FIG. 3 is a side view, in section, depicting the guide and track assembly for retaining the tray in a medication cassette.
FIG. 4 is a side view, in section, taken along lines 4--4 from FIG. 1, depicting the tray and bin partially extended from the medication cassette.
FIG. 5 is a partial side view depicting the tray and bin of FIG. 4, but with the bin in the fully extended position.
The invention in its broader aspects relates to a multiple bin tray assembly comprising a tray housing having side walls with an interior guide on each side wall and a detent on each guide; a tray having a front lip and tracks extending outwardly along each side of the tray to slidably engage the interior guides of the tray housing, and a projection on at least one track to engage the detent on the interior guide of the tray housing to limit further outward sliding movement of the tray from the housing; and at least one bin fitting inside the tray, having a front stop rib which engages the front lip of the tray, and a handle on the front thereof. To facilitate closure of the tray, the tray will preferably have a rear lip which will cause the tray to retract into the tray housing when pressure is applied to the handle on the individual bin, due to contact of the back wall of the bin with the rear lip of the tray. Preferably, to maximize the useful space in each bin, the bin will be substantially as long as the tray itself. The preferred tray housing is a medication cassette.
Referring to the drawings, FIG. 1 depicts a cassette 2, which retains tray 4 and individual medication bins 6. The cassette 2 is designed to fit into a medication cart (not shown), and both the medication cart and cassette 2 are more fully described in U.S. Pat. No. 4,616,890, to Romick et al., which is incorporated herein by reference.
FIG. 2 depicts an exploded version of the cassette 2 to show the relationship between the cassette 2, tray 4, and bin 6 in more detail. Medications are stored in bin 6 behind bin security shelf 8. Tray 4 has two outwardly extending tracks 10 which are connected to the sides thereof. Tracks 10 enter cassette 2 through apertures defined by detent 12 and projection 14 to thereby slidably engage guides 16.
Tray 4 has a front lip 20 and a rear lip 22. Bin 6 fits into tray 4, with front stop rib 26 resting against the inside of front lip 20, and the back wall 28 of bin 6 positioned adjacent the inside of rear lip 22. The bin 6 is moved in and out from the cassette 2 by grasping handle 30. Located between the front stop rib 26 and back wall 28 of bin 6 is rear stop rib 32.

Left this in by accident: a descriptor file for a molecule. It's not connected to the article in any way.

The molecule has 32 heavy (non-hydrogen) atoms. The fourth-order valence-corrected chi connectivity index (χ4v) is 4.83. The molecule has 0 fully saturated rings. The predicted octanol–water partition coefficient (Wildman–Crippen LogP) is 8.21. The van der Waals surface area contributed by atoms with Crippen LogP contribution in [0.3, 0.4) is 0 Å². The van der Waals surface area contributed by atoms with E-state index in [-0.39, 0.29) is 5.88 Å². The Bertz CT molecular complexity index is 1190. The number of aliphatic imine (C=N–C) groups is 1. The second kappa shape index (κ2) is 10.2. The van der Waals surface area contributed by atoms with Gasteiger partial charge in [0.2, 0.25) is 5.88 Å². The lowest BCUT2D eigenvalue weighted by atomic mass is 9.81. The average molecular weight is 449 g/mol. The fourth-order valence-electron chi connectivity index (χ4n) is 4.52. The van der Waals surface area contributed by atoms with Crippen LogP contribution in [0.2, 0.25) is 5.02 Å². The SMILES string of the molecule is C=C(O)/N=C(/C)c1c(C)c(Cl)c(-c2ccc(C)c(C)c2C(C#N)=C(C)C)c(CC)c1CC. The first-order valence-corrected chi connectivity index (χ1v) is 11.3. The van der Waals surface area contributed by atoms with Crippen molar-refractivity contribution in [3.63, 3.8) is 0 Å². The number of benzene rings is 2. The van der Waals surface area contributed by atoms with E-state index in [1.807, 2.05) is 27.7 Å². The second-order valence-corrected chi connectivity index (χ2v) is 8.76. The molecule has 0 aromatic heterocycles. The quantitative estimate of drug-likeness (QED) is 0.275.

The mechanism defining the movement of bin 6 relative to the cassette 2 is described in more detail in FIGS. 3, 4 and 5.
FIG. 3 depicts tray 4 and bin 6 in cassette 2 in the fully closed position. The figure shows track 10 of tray 4 having a first track stop 36 and second track stop 38.
In FIG. 4, the tray 4 and bin 6 have been partially opened. Grasping handle 30 and pulling outward causes the front stop rib 26 of bin 6 to contact the inside of front lip 20 to cause track 10 of tray 4 to slide along guide 16. Further outward movement causes the first track stop 36 to contact detent 12 at the front of cassette 2 to thereby stop forward movement of both the tray 4 and bin 6. In this position, only bin security shelf 8 is exposed at the top, thereby preventing access to the interior of the bin.
Grasping handle 30 and pulling upward and outward from the cassette 2 causes the front stop rib 26 of bin 6 to break contact with the inside of front lip 20 of tray 4. Tray 4 remains in its partially open position, stopped by first track stop 36 at detent 12. The bin 6 can then be extended substantially completely until rear stop rib 32 contacts the inside of front lip 20 of tray 4. This is shown in more detail in FIG. 5. The combined weight of the contents and the bin causes the bin to tilt downward. This downward motion is restricted by the contact of upper angle member 46 of bin 6 with roof member 48 of cassette 2. In medication carts having multiple trays arranged one above the other, the angle member 46 of bin 6 will contact the bottom of tray 4 mounted directly above. Only with the topmost tray in a medication cart will the angle member 46 of bin 6 contact roof member 48.